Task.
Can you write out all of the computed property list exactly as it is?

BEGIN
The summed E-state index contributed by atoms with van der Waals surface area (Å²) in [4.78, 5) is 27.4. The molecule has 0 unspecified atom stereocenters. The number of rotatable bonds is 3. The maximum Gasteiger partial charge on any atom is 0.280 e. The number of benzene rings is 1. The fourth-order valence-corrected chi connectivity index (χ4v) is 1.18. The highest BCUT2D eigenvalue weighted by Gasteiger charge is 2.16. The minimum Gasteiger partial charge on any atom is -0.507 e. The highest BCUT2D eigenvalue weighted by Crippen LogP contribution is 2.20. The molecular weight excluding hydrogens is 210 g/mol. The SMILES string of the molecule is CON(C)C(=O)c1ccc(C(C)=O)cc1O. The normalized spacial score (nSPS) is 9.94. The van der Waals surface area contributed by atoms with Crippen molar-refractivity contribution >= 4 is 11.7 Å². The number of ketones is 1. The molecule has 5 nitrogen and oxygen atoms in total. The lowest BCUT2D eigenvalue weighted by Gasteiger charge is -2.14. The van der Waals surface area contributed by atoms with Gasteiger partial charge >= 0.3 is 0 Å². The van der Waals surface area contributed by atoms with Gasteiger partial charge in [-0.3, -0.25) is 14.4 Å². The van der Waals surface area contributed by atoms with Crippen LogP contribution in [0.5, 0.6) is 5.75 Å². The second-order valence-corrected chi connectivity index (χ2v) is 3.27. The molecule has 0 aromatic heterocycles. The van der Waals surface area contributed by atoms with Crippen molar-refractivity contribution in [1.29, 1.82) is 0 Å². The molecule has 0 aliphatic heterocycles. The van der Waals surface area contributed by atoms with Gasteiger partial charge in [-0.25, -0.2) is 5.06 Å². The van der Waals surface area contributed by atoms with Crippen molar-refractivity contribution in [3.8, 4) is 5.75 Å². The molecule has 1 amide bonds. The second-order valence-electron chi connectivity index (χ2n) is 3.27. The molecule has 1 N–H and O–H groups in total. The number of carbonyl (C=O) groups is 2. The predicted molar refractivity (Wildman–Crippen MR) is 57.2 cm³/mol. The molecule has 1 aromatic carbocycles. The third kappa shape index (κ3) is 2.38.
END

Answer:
The summed E-state index contributed by atoms with van der Waals surface area (Å²) in [4.78, 5) is 27.4. The molecule has 0 unspecified atom stereocenters. The number of rotatable bonds is 3. The maximum Gasteiger partial charge on any atom is 0.280 e. The number of benzene rings is 1. The fourth-order valence-corrected chi connectivity index (χ4v) is 1.18. The highest BCUT2D eigenvalue weighted by Gasteiger charge is 2.16. The minimum Gasteiger partial charge on any atom is -0.507 e. The highest BCUT2D eigenvalue weighted by Crippen LogP contribution is 2.20. The molecular weight excluding hydrogens is 210 g/mol. The SMILES string of the molecule is CON(C)C(=O)c1ccc(C(C)=O)cc1O. The normalized spacial score (nSPS) is 9.94. The van der Waals surface area contributed by atoms with Crippen molar-refractivity contribution >= 4 is 11.7 Å². The number of ketones is 1. The molecule has 5 nitrogen and oxygen atoms in total. The lowest BCUT2D eigenvalue weighted by Gasteiger charge is -2.14. The van der Waals surface area contributed by atoms with Gasteiger partial charge >= 0.3 is 0 Å². The van der Waals surface area contributed by atoms with Gasteiger partial charge in [-0.3, -0.25) is 14.4 Å². The van der Waals surface area contributed by atoms with Crippen LogP contribution in [0.5, 0.6) is 5.75 Å². The second-order valence-corrected chi connectivity index (χ2v) is 3.27. The molecule has 0 aromatic heterocycles. The van der Waals surface area contributed by atoms with Crippen molar-refractivity contribution in [1.29, 1.82) is 0 Å². The molecule has 0 aliphatic heterocycles. The van der Waals surface area contributed by atoms with Gasteiger partial charge in [-0.25, -0.2) is 5.06 Å². The van der Waals surface area contributed by atoms with Crippen molar-refractivity contribution in [3.8, 4) is 5.75 Å². The molecule has 1 amide bonds. The second-order valence-electron chi connectivity index (χ2n) is 3.27. The molecule has 1 N–H and O–H groups in total. The number of carbonyl (C=O) groups is 2. The predicted molar refractivity (Wildman–Crippen MR) is 57.2 cm³/mol. The molecule has 1 aromatic carbocycles. The third kappa shape index (κ3) is 2.38.